Aaron Koh. “Doing class analysis in Singapore’s elite education: unravelling the smokescreen of ‘meritocratic talk’,” Globalisation, Societies and Education, vol. 12, no. 2, 2014, pp. 196-210.
- This paper examines the specificity of the education–class nexus in an elite independent school in Singapore. It seeks to unravel the puzzle that meritocracy is dogmatically believed in Singapore in spite of evidences that point to the contrary. The paper draws on discursive (analysis of media materials) and institutional (analysis of interview conducted in Clarence High school) processes to mount the argument that doing class analysis in Singapore’s elite education is couched in a peculiarity, where meritocratic principles override all criticisms and contentions of the reproduction of educational privileges and advantages. The analysis of the overriding ‘meritocratic talk’ in the interviews conducted will show how the national doxa of meritocracy creates the belief environment that leads to institutional practices that echoes the dogma of meritocracy.
Cherian George. “Reputational risk,” in Singapore, Incomplete: Reflections on a First World Nation’s Arrested Political Development. Woodsville News, 2017.
- Much of what I’ve learnt about the way the political system works came from directly observing it as a journalist at The Straits Times in the 1990s. When I moved to academia, I thought my close encounters with power were over. Fate had other plans. It enrolled me in an intense period of experiential learning that enriched my understanding of how institutions are micromanaged by and for the People’s Action Party government. The module didn’t come cheap: it cost me my job and forced me to pursue my academic career outside Singapore.
Daniel PS Goh. “Elite schools, postcolonial Chineseness and hegemonic masculinities in Singapore,” British Journal of Sociology of Education, vol. 36, no. 1, 2015, pp. 137-155.
- The educational reproduction of elite masculinity in postcolonial societies has not been properly studied. This is partly because the postcolonial masculinities of non-western elites are accomplished through the cultivation of naturalized practices signifying the body politic of the nation-state. In Singapore, same-sex elite schools of colonial heritage, particularly Christian mission schools, play a central role in cultivating elite masculinity. Focusing on the elite Anglo-Chinese School, I analyze the array of class and racial anxieties displaced by the schooling of imperial white masculinity unto the decolonized field producing a middle-class Chineseness primed for the leadership of men. I also show that the masculinity is being transformed into a cosmopolitan masculinity co-opting maternal femininity, as the elites turn to engage neoliberal globalization. The case of Singapore shows the postcolonial adaptability of elite masculinities formed in the imperial era, achieved through the gender dynamics of resolving ethnic and class contradictions in elite schooling.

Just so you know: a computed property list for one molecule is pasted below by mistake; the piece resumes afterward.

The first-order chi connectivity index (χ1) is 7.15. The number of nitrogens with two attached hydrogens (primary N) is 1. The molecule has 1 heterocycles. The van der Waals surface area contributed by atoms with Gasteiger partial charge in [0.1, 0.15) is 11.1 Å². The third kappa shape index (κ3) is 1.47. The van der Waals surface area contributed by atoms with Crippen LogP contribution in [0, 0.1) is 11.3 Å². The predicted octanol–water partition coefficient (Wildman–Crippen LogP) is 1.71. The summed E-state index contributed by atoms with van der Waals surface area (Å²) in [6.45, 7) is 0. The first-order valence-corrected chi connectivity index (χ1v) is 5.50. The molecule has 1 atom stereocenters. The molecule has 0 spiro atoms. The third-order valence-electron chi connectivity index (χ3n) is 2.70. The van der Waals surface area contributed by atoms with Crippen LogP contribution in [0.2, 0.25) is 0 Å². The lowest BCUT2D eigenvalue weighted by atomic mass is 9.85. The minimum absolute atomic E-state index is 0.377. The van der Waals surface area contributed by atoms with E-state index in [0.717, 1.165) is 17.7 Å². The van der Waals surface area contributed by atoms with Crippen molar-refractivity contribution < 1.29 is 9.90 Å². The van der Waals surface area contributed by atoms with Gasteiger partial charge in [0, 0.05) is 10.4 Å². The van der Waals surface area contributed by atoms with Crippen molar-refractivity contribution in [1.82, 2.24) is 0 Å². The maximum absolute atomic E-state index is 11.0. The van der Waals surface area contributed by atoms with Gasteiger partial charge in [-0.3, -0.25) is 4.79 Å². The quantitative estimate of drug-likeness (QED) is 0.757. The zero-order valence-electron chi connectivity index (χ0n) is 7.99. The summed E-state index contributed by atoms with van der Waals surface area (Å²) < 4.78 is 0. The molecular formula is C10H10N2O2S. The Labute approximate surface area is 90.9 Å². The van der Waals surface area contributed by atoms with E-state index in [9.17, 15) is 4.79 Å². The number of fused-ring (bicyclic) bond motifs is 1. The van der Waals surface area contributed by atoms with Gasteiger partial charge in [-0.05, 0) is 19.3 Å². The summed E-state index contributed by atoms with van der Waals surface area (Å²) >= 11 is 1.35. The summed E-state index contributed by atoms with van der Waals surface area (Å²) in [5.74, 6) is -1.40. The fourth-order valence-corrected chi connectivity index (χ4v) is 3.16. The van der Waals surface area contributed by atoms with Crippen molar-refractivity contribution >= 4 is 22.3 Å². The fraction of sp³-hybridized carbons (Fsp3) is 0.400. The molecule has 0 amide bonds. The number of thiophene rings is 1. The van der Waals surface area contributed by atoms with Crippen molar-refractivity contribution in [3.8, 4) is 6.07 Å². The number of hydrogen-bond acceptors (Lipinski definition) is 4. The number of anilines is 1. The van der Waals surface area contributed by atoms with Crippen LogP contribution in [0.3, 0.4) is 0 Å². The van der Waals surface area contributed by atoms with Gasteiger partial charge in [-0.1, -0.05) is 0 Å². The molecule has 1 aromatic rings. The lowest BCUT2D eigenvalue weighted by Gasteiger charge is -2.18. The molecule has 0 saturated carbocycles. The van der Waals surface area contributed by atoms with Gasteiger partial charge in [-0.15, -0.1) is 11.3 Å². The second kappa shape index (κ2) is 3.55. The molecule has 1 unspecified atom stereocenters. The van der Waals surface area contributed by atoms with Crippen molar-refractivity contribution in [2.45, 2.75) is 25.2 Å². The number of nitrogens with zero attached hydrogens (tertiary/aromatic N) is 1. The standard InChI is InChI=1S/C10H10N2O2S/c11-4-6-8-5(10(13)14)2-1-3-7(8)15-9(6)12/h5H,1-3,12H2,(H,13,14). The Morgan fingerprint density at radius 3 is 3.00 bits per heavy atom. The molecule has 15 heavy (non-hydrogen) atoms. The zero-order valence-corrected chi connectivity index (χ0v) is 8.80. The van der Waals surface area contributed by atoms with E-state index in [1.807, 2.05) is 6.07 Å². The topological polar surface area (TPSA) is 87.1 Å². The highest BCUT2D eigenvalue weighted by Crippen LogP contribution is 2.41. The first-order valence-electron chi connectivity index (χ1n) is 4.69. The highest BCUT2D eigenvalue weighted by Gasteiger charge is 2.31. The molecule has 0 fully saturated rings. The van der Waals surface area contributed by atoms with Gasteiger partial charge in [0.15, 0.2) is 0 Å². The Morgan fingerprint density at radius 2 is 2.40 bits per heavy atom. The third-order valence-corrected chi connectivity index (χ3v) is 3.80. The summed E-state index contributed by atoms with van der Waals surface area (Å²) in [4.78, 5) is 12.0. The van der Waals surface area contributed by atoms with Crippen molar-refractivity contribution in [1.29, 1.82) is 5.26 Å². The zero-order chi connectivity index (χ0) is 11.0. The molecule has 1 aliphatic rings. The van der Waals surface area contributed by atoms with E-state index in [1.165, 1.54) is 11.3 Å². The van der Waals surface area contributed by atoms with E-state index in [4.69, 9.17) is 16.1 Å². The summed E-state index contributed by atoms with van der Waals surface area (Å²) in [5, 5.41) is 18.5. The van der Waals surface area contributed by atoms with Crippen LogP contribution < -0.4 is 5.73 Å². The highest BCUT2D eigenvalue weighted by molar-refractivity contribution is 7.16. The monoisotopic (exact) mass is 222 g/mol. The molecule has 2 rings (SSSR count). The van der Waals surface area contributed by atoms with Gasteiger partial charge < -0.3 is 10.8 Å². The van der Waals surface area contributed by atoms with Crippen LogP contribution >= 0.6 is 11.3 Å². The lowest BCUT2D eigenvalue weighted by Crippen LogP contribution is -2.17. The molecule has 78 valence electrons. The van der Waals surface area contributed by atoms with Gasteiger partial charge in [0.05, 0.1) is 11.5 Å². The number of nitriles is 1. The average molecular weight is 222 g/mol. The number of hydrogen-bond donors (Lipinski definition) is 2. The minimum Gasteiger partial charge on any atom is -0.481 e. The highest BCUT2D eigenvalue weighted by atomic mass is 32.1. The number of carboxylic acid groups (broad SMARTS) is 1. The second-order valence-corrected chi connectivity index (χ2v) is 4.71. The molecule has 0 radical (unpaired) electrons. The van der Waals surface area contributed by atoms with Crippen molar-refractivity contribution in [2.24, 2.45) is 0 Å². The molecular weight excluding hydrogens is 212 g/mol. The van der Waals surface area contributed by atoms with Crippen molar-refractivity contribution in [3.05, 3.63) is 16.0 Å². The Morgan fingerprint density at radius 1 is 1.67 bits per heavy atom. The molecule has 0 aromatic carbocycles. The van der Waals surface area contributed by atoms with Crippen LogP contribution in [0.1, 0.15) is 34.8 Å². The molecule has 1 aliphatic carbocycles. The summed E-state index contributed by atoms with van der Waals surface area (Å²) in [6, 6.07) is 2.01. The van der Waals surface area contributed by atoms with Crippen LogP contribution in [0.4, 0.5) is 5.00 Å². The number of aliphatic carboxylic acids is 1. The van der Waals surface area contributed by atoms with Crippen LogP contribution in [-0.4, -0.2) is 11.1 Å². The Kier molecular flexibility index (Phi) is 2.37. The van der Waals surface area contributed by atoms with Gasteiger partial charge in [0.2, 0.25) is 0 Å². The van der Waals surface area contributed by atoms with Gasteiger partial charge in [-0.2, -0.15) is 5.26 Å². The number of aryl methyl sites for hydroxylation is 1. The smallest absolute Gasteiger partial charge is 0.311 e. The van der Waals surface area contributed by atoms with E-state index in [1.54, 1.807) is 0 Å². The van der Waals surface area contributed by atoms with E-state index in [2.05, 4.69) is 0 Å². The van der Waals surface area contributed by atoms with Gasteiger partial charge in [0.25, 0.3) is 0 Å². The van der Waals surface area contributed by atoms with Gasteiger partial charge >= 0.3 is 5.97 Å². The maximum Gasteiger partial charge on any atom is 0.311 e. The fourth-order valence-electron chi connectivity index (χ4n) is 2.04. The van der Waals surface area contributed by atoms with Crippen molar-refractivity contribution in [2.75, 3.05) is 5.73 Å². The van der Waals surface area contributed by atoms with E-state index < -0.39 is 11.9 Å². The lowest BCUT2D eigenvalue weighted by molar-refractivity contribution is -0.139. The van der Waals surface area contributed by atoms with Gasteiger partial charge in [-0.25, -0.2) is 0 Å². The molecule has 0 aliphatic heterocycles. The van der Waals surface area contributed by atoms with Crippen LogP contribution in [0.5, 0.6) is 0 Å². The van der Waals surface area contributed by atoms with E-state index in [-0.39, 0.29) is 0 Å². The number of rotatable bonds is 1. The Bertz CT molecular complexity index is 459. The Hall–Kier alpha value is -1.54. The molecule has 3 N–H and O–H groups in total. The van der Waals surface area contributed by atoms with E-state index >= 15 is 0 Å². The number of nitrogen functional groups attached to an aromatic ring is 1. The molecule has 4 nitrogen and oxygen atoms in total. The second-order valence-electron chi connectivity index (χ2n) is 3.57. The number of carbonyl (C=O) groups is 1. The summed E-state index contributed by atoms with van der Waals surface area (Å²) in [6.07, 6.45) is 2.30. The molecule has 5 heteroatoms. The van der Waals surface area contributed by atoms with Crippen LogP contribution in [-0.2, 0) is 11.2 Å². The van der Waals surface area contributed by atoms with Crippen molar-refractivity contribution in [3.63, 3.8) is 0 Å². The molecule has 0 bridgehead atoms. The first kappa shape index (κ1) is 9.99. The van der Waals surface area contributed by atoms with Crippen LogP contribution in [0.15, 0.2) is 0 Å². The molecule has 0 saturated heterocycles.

E. Mottram. “A Note On Academic Freedom and Politics,” Fajar: A Organ of the University Socialist Club, October 1954, pp. 3-4.
- Fajar, the newspaper of the University of Malaya Socialist Club, was published by student activists and constantly struggled with a lack of academic freedom and an attempt by the colonial establishment to censor their work. In the wake of the trial of the editorial board for sedition in 1954, they published this article, reflecting on the importance of activism by students and of academic freedom in Singapore.
Ho Li-Ching. “‘Freedom can only exist in an ordered state’: Harmony and civic education in Singapore”, Journal of Curriculum Studies, vol. 49, no. 4, 2017, pp. 476-496.
- This paper uses the concept of stories of peoplehood to examine how the Singapore government has constructed a story of harmony and to consider how this story has influenced two important school subjects focused on civic education: Social Studies and Character and Citizenship Education. Stories of peoplehood, including constitutive, economic and political power stories, play a central role in the political project of people-making which involves defining the nature of membership in a political community and promoting a collective political identity. This study provides an alternative way of conceptualizing the goals and curriculum content of civic education and it also offers an example of how a nation state with a strong Confucian tradition has chosen to address the educational goal of living together through the promotion of values such as social cohesion and community relationships within a story of harmony. The study also shows how Singapore political leaders construct a narrow and limited discourse of harmony within the curricula and use it to legitimize policies that privilege particular groups, limit political freedoms, marginalize groups with less power or status, and circumscribe the kinds of actions a citizen can legitimately take.